For those that may not know, today happens to be the 10th anniversary of World Diabetes Day.
The United Nations actually passed a resolution for the designation of November 14 as the day meant to raise awareness of diabetes, prevention and management.
Diabetes care will always hold a special place in my heart because Diabetes Canada ( formerly known as The Canadian Diabetes Association) was actually my first place of employment following graduation.
With all of that being said, I’ve also been made aware of a very special initiative ( Raise Your Hand For Diabetes) that is raising money to support Diabetes Canada in their quest to end diabetes.
Literally all you need to do is go and like the initiative Facebook Page -> https://www.facebook.com/
It’s an easy decision so make sure you go ahead and do it!
Now, for today’s content!
5 Foods That Can Help You Better Manage Your Blood Sugar ( Glucose) Levels
My goal with today’s article is to provide some safe and generic advice out there for the benefit of anyone living with ( or who has a loved one living with) diabetes.
Diabetes management is obviously an extraordinarily complex issue, but whether you are living with type 1 or type 2 diabetes, you can almost surely benefit from boosting your soluble fibre intake.
Soluble fibre is a component of certain foods that is considered to be particularly useful for diabetes management because it helps to control your blood sugar levels by slowing the release of glucose into your bloodstream after eating.
Soluble fibre also has the added benefit of aiding in blood cholesterol management as well, which is another important consideration for people living with diabetes as they tend to be at an increased risk of heart disease.
So what are 5 of my most highly recommended sources of soluble fibre?
1.Artichoke: There are a variety of vegetables that contain soluble fibre, but artichoke takes the cake. Although it may be an unconventional choice for some, a single medium-sized artichoke contains a whopping 10 grams of soluble fibre.
2. Avocado: Avocado is a double win for people living with diabetes. Not only does 1/2 of an avocado contain nearly 7 grams of soluble fibre, but it also a rich source of potassium and monounsaturated fats, both of which are incredibly important for the health of your heart.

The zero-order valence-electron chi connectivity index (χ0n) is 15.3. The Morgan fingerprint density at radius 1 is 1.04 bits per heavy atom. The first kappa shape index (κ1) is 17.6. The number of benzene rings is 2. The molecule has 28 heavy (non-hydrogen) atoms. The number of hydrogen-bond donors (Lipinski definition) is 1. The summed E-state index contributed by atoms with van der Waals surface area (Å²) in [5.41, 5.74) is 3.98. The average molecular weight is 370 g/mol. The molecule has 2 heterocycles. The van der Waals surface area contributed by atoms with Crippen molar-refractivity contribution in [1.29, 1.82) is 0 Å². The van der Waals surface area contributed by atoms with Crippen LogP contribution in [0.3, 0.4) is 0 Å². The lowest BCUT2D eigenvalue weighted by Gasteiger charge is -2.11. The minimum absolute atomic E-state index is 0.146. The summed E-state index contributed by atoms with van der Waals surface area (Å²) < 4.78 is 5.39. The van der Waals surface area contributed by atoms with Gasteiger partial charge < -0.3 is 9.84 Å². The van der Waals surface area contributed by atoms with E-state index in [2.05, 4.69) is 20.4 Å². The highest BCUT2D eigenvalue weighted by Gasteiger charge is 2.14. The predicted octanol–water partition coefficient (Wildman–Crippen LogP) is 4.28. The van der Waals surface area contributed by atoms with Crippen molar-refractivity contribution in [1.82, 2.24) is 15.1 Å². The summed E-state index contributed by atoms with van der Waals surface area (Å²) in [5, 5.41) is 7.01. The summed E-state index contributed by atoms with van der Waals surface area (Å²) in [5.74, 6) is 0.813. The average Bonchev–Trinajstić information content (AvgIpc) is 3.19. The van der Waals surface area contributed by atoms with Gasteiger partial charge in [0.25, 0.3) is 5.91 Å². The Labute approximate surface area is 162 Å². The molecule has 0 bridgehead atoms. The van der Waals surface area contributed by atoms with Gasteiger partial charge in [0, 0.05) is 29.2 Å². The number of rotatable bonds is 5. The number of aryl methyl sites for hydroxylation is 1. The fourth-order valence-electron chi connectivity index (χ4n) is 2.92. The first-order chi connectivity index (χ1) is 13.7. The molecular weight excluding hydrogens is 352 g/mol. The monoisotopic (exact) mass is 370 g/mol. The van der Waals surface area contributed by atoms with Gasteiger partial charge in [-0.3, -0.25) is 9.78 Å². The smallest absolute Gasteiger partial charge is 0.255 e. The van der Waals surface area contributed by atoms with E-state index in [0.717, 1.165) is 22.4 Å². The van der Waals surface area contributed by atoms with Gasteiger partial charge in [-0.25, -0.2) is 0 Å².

3. All Pulses ( Lentils,Beans,Chickpeas): Pulses are the only group of foods mentioned specifically by name in the Diabetes Canada nutrition guidelines. That means you KNOW their good for you. These protein rich meat-alternatives are not only economical, but help you cut down your saturated fat intake relying less on animal products for your protein.
4. Pear ( with the skin): Available locally grown right now( & 5 months out of the year) while also containing 5 grams of soluble fibre, it’s safe to say that pears are easily one of the most underrated fruits out there. Just make sure you eat the skin!
5. Pumpkin + Sunflower Seeds: For all my school teachers out there who can’t bring almonds to school, sunflower and pumpkin seeds are an exceptional soluble-fibre rich alternative. Chia + Flax works too!
6. Bran & Bran-based Cereals: The bran is one of the healthiest parts of a cereal grain, it also happens to be the part removed during processing ( AKA white or refined grains don’t contain the bran). Unfortunately, the bran is an incredibly rich sources of soluble fibre which is why you should always eat whole grains and consider try consuming something bran-based at breakfast if your diet needs a jolt of soluble fibre.
Keep in mind that you could theoretically have an amazing, varied and balanced diet without ever eating these five foods. However, my selections today represent some of the richest sources of soluble fibre and are great selections for someone looking to take their blood sugar management to the next level.
If you know someone living with diabetes who could use a little boost to their diet, be sure to send this article their way. Please keep in mind that, just because a food contains soluble fibre, does not mean it should not be appropriately accounted for in your daily meal planning, especially for those on insulin and relying on carbohydrate counting.
Until next time,
Andy De Santis RD MPH